No trip to the gym, no picnic in the park, not even the intermittent cell service on my hour-and-a-half train commute to work will stop me from binge-watching “The Defenders” this weekend.

Now that Netflix has released all eight episodes of the superhero series featuring Marvel's Daredevil, Jessica Jones, Iron Fist and Luke Cage, I plan to watch them uninterrupted on my laptop.

If I have to venture outside, beyond the bounds of WiFi, I have a plan. It doesn't involve secret powers. I simply have to download the Netflix content for offline viewing, an option that many streaming services have added, making it possible to watch without the nuisance of buffering videos or the use of precious cellular data.

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While fans of the Netflix series “Master of None” and “Orange is the New Black” can rejoice in this brave new world, the throngs of viewers dedicated to "Game of Thrones" are still out of luck because HBO Now requires an internet connection.

The same goes for Hulu and Sony Pictures Entertainment’s Crackle, home to feature films and original shows such as "Firefly" and "Comedians in Cars Getting Coffee."

If you’re thinking about downloading movies or a season’s worth of "30 Rock," here’s a rundown of the streaming services that do offer offline viewing.

Amazon Prime Video: This service, included with a Prime subscription, offers many downloadable titles, including feature films like "Inception" and the acclaimed original series "Mozart in the Jungle." It's a bit of a hassle to get the Prime Video app onto Android devices given that it's not available in the Google Play Store, but the bounty of popular content makes it worth the trouble. The four-step process involves downloading the Amazon Underground app first and then the Prime Video app.

Netflix: The king of streaming services allows users to download some movies and series to mobile devices through the Netflix app. These titles include original series such as "13 Reasons Why," "Narcos," and "Grace and Frankie," and the company updates the list every month. You'll see a download button on the details page if a particular show can be downloaded. Users need to be using the latest version of the app.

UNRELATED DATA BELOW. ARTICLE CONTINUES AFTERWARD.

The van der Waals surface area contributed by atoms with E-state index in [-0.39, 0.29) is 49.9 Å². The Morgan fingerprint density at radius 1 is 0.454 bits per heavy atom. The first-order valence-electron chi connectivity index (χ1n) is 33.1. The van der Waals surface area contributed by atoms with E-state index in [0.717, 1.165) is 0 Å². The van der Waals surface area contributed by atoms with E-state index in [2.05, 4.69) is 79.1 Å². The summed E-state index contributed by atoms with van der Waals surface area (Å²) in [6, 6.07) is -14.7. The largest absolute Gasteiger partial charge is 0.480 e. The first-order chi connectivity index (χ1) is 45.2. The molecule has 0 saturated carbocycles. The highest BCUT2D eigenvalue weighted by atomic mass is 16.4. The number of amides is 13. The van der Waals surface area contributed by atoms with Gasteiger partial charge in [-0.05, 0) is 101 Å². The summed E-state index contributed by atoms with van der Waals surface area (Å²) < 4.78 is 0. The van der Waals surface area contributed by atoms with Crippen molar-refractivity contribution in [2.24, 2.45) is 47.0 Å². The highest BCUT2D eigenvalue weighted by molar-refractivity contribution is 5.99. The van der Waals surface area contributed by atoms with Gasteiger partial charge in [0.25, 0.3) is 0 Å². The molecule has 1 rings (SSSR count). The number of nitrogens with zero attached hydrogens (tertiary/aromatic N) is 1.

YouTube Red: Google's monthly subscription service not only allows you to watch videos without ads but also gives you access to exclusive content such as "Lazer Team," not to mention songs on Google's Play Music. And yes, subscribers have the option to download videos to view offline. Users in India and a host of other countries receive the service free, but U.S. consumers have to dole out $10 per month ($15 for the family plan). Here's a tip, though: The free 30-day trial will get you through the rest of the summer.

Vimeo: Most of this content, including TED Talks and indie films, can be downloaded onto a smartphone or tablet. But content from the platform's TV partnerships with Lionsgate and Starz isn't available for offline viewing. So, sorry, no watching "Mad Men" or "Weeds."

iTunes, Google Play, VUDU, FandangoNOW and Amazon Prime Video store: These services all offer a large selection of rentals for a modest price, including free access to some content and videos you've purchased in the past. Better yet, the typical rental period is 30 days or longer. And once you've finished watching the content, it deletes itself. That allows you to load up on movies or TV shows for the outbound journey and then add all new content for the way home.

Before you hit the road, remember to:

• Check the storage space on your device. Your media file won't download if there's not enough room—simple as that. So take a little time to dispense with stuff you no longer need.

• Download your travel fare while you're at home instead of relying on your cellular data service. On my high-speed WiFi connection, for example, it took about 7 minutes to download "Up in the Air" from Amazon Prime Video.

• Consider opting for standard-definition downloads. It takes up less than half a GB of data for a 2-hour movie. If you're viewing on a smartphone, the quality drop isn't too noticeable.

Editor's Note: This article has been updated to include information on Netflix downloads.